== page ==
Tuesday 21 May 2013
Our house and its place in local history
The days seem to be going past so fast at the moment. Remembering last summer I am trying to make the most of every moment of sunshine, and enjoying it to the full. My cooking apple tree which is still thriving despite keeling over a few years back, is in full bloom and has a Jackdaw perched on it, with bees still busily working all around him. I saw a sunny wall-side garden in Llandovery today, where their Aquilegias were in full bloom. Elsewhere, my garden included, they are in bud, but not full bloom yet, and I know from the gaps in the border that I have lost some of the more interesting colours and petals. Sigh. That includes a small pure yellow one which was struggling last year and which I didn't manage to get seed from. I think I need to visit Touchwood Plants again and get some more seed or young plants. I need to phone and find out when the Garden is open for viewing - should be any time soon.
Anyway, our jaunt out today got us another replacement chimney pot and cowl (though not as cheaply as the pair bought last weekend.) We found that one of our present cowls was cracked so needed replacing, and the pot we bought on Sunday is just a tad too large to be one of a pair on the North chimney stack, so we will sell that (hopefully) at the car boot sale. It was a nice drive out to beyond Llandovery, and we stopped for a wander round the charity and antique shops on the way home. I found an elderly paperback edited by Fred Archer, about Country Life, which was just my sort of book so I blew £2 on that.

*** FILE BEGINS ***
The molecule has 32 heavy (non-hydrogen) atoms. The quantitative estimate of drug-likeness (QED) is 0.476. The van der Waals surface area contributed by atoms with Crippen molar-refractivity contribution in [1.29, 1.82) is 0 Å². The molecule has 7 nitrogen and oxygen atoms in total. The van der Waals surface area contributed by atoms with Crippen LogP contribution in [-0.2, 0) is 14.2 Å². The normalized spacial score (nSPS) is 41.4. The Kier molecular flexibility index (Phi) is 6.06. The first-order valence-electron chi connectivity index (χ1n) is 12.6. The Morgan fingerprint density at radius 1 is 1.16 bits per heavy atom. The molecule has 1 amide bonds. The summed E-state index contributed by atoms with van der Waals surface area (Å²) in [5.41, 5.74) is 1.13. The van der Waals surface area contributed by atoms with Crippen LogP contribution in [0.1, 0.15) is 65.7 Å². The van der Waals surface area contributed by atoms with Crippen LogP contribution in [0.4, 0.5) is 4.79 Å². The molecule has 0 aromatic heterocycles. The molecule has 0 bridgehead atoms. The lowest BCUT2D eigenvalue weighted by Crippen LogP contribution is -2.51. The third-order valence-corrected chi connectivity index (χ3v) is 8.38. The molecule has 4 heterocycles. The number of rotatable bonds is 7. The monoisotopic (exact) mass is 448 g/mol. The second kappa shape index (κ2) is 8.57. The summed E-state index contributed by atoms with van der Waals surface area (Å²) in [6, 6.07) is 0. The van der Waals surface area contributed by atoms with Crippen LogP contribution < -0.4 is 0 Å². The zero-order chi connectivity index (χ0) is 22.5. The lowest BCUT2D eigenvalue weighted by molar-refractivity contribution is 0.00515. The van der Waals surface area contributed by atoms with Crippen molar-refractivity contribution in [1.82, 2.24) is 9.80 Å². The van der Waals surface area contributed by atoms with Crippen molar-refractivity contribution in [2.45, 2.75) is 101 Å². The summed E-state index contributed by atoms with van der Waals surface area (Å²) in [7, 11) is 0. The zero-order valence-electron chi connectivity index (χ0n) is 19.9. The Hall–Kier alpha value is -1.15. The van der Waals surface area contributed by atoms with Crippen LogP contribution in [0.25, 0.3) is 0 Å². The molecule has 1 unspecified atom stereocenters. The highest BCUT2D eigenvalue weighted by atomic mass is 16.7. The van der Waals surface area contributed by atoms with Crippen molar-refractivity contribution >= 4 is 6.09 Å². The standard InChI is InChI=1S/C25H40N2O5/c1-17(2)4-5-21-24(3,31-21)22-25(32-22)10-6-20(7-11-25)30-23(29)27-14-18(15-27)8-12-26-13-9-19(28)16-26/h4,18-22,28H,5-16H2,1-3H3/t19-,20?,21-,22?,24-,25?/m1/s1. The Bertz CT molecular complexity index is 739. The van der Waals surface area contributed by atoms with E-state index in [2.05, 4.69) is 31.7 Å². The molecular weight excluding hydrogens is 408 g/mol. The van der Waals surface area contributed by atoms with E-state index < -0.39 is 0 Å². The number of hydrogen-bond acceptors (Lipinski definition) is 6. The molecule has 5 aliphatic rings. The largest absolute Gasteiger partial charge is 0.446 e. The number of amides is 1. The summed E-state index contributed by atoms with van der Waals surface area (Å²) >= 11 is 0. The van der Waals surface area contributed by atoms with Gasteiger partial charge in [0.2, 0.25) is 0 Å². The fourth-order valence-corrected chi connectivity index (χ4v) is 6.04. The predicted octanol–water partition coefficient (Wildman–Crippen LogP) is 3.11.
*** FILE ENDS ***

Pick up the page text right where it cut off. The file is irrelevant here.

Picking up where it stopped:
The current building works/repairs have shown that our little back kitchen window was once a raised doorway to the house, approached via steps. We thought we had the same on the opposite side of the house, but it is actually a window. We can also now clearly see that the front half of the house was the original Medieval (15th C and earlier) Great Hall, although much-modified (Georgian proportions) in 1718 according to the plaque over the doorway), and again in early Victorian times. It is fascinating finding out the history of our house, which may date back to the 12th C, according to a carved stone in the wall of our local church. The family who were here in the 15th C joined the Welsh army of Henry Tudor (subsequently Henry VII) gathered by Rhys ap Thomas and marched off to Bosworth to do battle with Richard III. As a result, one of their sons was made Esquire to the Body of Henry VII . . . How strange that I should now be living at the home of the one family and volunteering at the estate of the other . . . Oh, and that our wonderful builder also had an ancestor involved in the battle - how weird is that?
I am busy with crafts at the moment - and repairing old stuff to sell. New frames for old pictures, re-upholstering a couple of stools, patchwork, all sorts.
Healthwise, I am on a strong course of Steroids again and took my last antibiotic (of a 2nd course) today, so hopefully I am on the mend again. I am feeling a bit more energised, but the Pleurisy is still there in the background and I remember it if I am climbing anything much more than a gentle slope or trying to run up the stairs here.
The bluebells in the top photo, by the way, were photographed in the orchard of Thomas Hardy's Cottage last year.
The lake beside Talley Abbey.